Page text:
To minimise the risks associated with the switch, WHO recommended that all countries introduce at least one dose of IPV into their routine immunisation schedule before the transition. IPV provides protection against all three poliovirus types.

Because of supply constraints, however, 21 countries – all at low risk of polio outbreaks – did not introduce IPV until after the switch. Priority was given to countries at highest risk of vaccine-derived poliovirus type 2 outbreaks following removal of trivalent OPV, to make sure they were not among those affected by supply shortages.

SAGE also recommends that countries consider vaccinating children who were missed since the switch, as they are currently not protected against poliovirus type 2. Gavi supports countries that decide to implement these recommendations.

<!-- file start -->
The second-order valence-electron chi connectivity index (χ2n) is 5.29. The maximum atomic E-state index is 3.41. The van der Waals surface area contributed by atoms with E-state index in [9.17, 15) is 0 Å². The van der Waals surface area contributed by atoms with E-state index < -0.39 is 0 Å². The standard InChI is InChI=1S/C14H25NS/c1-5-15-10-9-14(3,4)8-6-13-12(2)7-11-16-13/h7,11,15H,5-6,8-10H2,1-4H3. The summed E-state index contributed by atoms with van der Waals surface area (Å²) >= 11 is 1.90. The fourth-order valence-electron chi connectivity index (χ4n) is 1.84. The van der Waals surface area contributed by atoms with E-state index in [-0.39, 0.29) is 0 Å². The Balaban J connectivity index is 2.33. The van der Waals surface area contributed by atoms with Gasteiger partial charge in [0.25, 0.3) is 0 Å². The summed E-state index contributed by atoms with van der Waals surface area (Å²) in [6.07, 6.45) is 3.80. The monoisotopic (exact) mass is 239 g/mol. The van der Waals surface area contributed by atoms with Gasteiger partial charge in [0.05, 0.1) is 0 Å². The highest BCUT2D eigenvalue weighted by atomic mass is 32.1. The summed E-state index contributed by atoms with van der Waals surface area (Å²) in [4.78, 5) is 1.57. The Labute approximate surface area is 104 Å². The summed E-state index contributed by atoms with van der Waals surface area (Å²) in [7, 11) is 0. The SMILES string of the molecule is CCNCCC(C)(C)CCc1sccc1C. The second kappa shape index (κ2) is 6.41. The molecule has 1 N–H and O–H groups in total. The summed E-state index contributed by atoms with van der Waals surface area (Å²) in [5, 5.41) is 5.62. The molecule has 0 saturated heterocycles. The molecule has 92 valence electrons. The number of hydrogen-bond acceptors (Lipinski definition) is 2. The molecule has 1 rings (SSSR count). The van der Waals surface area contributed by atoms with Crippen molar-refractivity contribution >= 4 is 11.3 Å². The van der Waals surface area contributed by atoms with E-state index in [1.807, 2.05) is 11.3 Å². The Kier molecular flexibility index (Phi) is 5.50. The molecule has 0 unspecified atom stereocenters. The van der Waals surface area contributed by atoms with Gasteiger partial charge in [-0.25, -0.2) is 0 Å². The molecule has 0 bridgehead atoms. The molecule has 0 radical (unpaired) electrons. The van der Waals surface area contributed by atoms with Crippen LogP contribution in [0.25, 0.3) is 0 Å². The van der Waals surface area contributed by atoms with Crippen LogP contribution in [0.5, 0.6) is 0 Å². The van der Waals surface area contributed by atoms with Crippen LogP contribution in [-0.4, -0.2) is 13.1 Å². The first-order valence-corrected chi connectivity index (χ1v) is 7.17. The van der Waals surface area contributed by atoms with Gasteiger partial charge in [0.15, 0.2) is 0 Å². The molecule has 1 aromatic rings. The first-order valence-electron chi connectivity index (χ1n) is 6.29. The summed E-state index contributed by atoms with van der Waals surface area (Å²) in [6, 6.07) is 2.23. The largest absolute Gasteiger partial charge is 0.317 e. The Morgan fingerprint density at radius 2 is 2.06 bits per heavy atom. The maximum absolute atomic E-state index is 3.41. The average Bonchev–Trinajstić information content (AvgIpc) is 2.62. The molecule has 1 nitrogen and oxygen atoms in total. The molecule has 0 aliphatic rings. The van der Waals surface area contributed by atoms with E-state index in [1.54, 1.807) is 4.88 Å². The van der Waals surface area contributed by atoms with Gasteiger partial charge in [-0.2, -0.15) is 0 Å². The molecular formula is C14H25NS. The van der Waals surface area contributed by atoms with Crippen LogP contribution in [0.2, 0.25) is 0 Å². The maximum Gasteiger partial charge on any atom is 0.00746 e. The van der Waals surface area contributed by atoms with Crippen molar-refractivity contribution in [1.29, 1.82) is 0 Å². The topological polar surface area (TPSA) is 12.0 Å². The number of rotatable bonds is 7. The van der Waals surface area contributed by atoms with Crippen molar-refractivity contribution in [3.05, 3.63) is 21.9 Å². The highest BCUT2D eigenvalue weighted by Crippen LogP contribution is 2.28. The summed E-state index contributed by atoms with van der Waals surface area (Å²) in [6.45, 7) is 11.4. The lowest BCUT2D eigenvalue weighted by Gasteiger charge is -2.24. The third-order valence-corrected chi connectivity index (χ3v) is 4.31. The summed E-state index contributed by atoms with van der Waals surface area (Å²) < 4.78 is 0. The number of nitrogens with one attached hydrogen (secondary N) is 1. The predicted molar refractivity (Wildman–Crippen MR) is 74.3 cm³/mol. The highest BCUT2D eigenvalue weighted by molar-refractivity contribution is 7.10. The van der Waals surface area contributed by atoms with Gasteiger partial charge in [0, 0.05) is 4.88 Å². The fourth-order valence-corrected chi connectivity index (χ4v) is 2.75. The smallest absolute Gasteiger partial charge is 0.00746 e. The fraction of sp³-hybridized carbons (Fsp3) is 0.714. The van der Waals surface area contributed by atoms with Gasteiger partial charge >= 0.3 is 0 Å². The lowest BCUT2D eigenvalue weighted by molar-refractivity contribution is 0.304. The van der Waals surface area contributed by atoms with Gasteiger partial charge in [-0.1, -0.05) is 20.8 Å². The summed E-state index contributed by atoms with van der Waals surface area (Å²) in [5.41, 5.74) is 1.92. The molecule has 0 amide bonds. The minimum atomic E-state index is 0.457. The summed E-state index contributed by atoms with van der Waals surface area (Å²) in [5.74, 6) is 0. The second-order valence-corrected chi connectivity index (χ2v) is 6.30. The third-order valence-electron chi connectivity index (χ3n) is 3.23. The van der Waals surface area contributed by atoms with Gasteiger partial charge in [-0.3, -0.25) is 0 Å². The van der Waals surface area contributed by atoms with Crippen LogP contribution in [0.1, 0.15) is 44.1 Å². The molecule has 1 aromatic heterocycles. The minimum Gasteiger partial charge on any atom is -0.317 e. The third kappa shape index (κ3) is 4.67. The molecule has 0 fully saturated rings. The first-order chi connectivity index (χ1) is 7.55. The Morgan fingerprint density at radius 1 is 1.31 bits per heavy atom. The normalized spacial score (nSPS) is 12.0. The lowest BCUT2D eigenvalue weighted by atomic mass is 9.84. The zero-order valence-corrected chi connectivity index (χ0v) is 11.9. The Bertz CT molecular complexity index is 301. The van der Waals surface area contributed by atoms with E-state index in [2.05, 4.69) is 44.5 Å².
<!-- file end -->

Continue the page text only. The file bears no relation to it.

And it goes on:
More affordable prices

Following a 2014 tender for IPV, the vaccine is available to Gavi-supported countries from as little as €0.75 per dose. Middle-income countries are able to buy the vaccine through UNICEF for between €1.49 and €2.40 per dose.

Three countries are still polio-endemic

There is no cure for polio but it can be prevented with a vaccine

Crippling, potentially fatal

Polio is a highly contagious viral infection, mainly affecting children under the age of five, which can lead to paralysis or even death.

Many infected people have no symptoms but they still excrete the virus, transmitting infection to others. In areas with poor sanitation, the virus easily spreads through contaminated water or food.

One in 200 infections leads to irreversible paralysis, usually in the legs. Among those paralysed, 5–10% die when their breathing muscles become immobilised.

Global polio eradication efforts

Polio can only be prevented with a vaccine, as there is no cure. Multiple doses are required, usually providing life-long protection.

When the Global Polio Eradication Initiative (GPEI) was launched in 1988, polio was endemic in 125 countries and paralysed about 1,000 children per day. Thanks to global efforts and vaccination, polio cases have fallen by 99% since then, from an estimated 350,000 cases a year to 37 reported cases in 2016.